Alzheimer’s is one of the most common causes of death. About one in three seniors have Alzheimer’s or another type of dementia at the time of their death. Dementia takes a huge toll on the well-being of those who suffer from it, as well as their family members and caretakers.
You can drastically lower your risk of Alzheimer’s and other types of dementia by taking good care of your brain health as you age. Otherwise, age-related cognitive decline can evolve into dementia. Even if it doesn’t, cognitive decline can interfere with your ability to function normally in life.
Study Shows Sex Boosts Cognitive Function
Older adults who have sex at least once a week score better on cognitive tests, compared to people who have sex only once a month (or not at all). This has been proven by researchers at the University of Oxford as well as Coventry University.
The study in question was published in the Journals of Gerontology, Series B: Psychological and Social Sciences. The researchers collected the necessary data from 73 volunteers who had an average of 62. They asked the participants about their frequency of sexual activity, then had them take tests that measured their memory, attention, language use, verbal fluency and ability to visualize objects and spaces. The study results showed a clear link between frequent sexual activity and good cognitive skills. The nature of the study means that it does not prove direct cause-and-effect, though researchers suspect this may be the case.
This is certainly not the first study that looks at factors affecting cognition in seniors. Other studies demonstrate various things that correlate with better cognitive function as you age—for example, an active social life and getting plenty of exercise also improve cognitive testing scores.
Scientists aren’t quite sure yet exactly why there is this correlation between sexual activity and cognitive function. The authors of the study note that sexual activity has very complex effects on physical and psychological well-being. But, it is not just partnered sex that seems to confer the cognitive benefits—the questionnaires distributed to the study participants including such things as masturbation and simple foreplay in their definition of sexual activity. As you get older, making use of your sexuality in any way that suits you personally will benefit your brain health and cognitive function.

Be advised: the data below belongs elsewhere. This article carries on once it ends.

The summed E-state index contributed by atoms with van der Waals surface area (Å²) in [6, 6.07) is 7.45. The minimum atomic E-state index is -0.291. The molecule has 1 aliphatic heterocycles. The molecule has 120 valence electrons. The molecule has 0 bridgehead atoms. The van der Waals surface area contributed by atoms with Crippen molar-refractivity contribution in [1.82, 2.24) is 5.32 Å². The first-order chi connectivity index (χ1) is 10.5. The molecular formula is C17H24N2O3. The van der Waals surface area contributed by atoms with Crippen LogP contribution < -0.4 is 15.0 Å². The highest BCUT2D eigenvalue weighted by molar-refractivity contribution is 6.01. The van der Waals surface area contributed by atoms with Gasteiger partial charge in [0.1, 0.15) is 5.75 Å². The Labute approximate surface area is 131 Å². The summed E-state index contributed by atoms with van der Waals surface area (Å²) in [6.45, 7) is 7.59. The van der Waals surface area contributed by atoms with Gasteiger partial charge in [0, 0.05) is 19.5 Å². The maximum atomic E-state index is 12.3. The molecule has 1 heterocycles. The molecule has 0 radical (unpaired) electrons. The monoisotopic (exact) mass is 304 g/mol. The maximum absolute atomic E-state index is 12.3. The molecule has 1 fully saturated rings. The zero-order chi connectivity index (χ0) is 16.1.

Need More Proof? Large Study Confirms Sex/Brain Health Link
A much larger study, also conducted at Coventry University, provides even stronger proof of the link between sexual activity and cognitive function in older adults. This study recruited over 6,800 volunteers between the ages of 50 and 89. As with the smaller studies, the participants answered questionnaires about their sex lives and then took part in cognitive tests. The results of this study also showed that having sex is associated with a better cognitive function.
The researchers that conducted this larger study speculate that the effect of sex on cognition is due to the neurotransmitters dopamine and oxytocin, which are released into the brain during sexual activities. These chemicals might have the effect of improving connectivity within the brain, boosting cognition.
The fact that sex boosts cognitive function in the elderly follows a general trend of researching showing staying engaged in life—active all the same social, physical and mental aspects of life as when you were younger—is very important for protecting your neurological health and well-being as you get older.
Maintaining Both a Healthy Sex Life and a Healthy Brain
Arguably, the single most powerful thing you can do for your sexual function and your cognition is to exercise regularly. There have been multiple studies on the effects of exercise on the brain. For example, one study found that young adults who exercise regularly benefit from preserved memory and thinking into middle age, while another study has found that middle-aged people who stay physically active are less likely to develop dementia as they get older. The brain health benefits of exercise are because physical activity releases a chemical called brain-derived neurotrophic factor. This compound stimulates neurogenesis, i.e. the growth of new brain cells.
Getting a good amount of exercise will also improve your sexual well-being. It greatly improves circulation, which subsequently makes it easier to get aroused and can even improve sensation. Exercise also releases neurotransmitters such as serotonin and dopamine, and having higher levels of these chemicals is associated with a higher sex drive. This is great news, since, after all, you need a healthy sex drive in order to reap the neurological benefits of frequent sex.
The very least amount of exercise an adult should get for optimal health is 150 minutes of moderate exercise each week. One minute of vigorous exercise counts for two minutes of moderate exercise. For example, half an hour of moderate jogging five days a week fulfills this goal, and so does 25 minutes of vigorous running, three days a week. If you can go above and beyond this benchmark, even better—you will only see more and more benefits in your sexual health and cognition.
The key to turning exercise into a lifelong habit is to find something you truly enjoy. This could be anything from hiking in the woods, swimming, playing tennis with your partner or jogging on a treadmill while you watch your favorite T.V. show. Try many forms of exercise to find something you genuinely like doing and make it a weekly habit.